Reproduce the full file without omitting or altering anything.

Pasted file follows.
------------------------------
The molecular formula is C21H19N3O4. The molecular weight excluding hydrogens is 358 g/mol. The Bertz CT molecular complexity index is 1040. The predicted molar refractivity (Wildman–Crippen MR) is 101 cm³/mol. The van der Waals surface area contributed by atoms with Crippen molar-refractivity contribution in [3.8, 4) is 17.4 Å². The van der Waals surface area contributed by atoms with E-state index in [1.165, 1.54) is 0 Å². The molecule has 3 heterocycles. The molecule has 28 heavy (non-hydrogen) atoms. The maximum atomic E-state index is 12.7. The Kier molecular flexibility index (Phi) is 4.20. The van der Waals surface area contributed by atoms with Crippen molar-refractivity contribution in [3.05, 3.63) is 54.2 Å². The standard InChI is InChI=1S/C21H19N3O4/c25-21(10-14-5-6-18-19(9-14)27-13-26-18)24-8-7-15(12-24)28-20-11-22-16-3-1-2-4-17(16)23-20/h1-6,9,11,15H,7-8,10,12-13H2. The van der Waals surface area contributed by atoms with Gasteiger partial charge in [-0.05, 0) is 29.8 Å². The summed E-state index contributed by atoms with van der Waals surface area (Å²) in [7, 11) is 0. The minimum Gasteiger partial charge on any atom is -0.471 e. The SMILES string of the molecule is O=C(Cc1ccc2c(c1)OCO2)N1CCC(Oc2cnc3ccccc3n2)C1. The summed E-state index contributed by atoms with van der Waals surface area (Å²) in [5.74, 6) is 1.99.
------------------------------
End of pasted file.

The molecular formula is C21H19N3O4. The molecular weight excluding hydrogens is 358 g/mol. The Bertz CT molecular complexity index is 1040. The predicted molar refractivity (Wildman–Crippen MR) is 101 cm³/mol. The van der Waals surface area contributed by atoms with Crippen molar-refractivity contribution in [3.8, 4) is 17.4 Å². The van der Waals surface area contributed by atoms with E-state index in [1.165, 1.54) is 0 Å². The molecule has 3 heterocycles. The molecule has 28 heavy (non-hydrogen) atoms. The maximum atomic E-state index is 12.7. The Kier molecular flexibility index (Phi) is 4.20. The van der Waals surface area contributed by atoms with Crippen molar-refractivity contribution in [3.05, 3.63) is 54.2 Å². The standard InChI is InChI=1S/C21H19N3O4/c25-21(10-14-5-6-18-19(9-14)27-13-26-18)24-8-7-15(12-24)28-20-11-22-16-3-1-2-4-17(16)23-20/h1-6,9,11,15H,7-8,10,12-13H2. The van der Waals surface area contributed by atoms with Gasteiger partial charge in [-0.05, 0) is 29.8 Å². The summed E-state index contributed by atoms with van der Waals surface area (Å²) in [7, 11) is 0. The minimum Gasteiger partial charge on any atom is -0.471 e. The SMILES string of the molecule is O=C(Cc1ccc2c(c1)OCO2)N1CCC(Oc2cnc3ccccc3n2)C1. The summed E-state index contributed by atoms with van der Waals surface area (Å²) in [5.74, 6) is 1.99.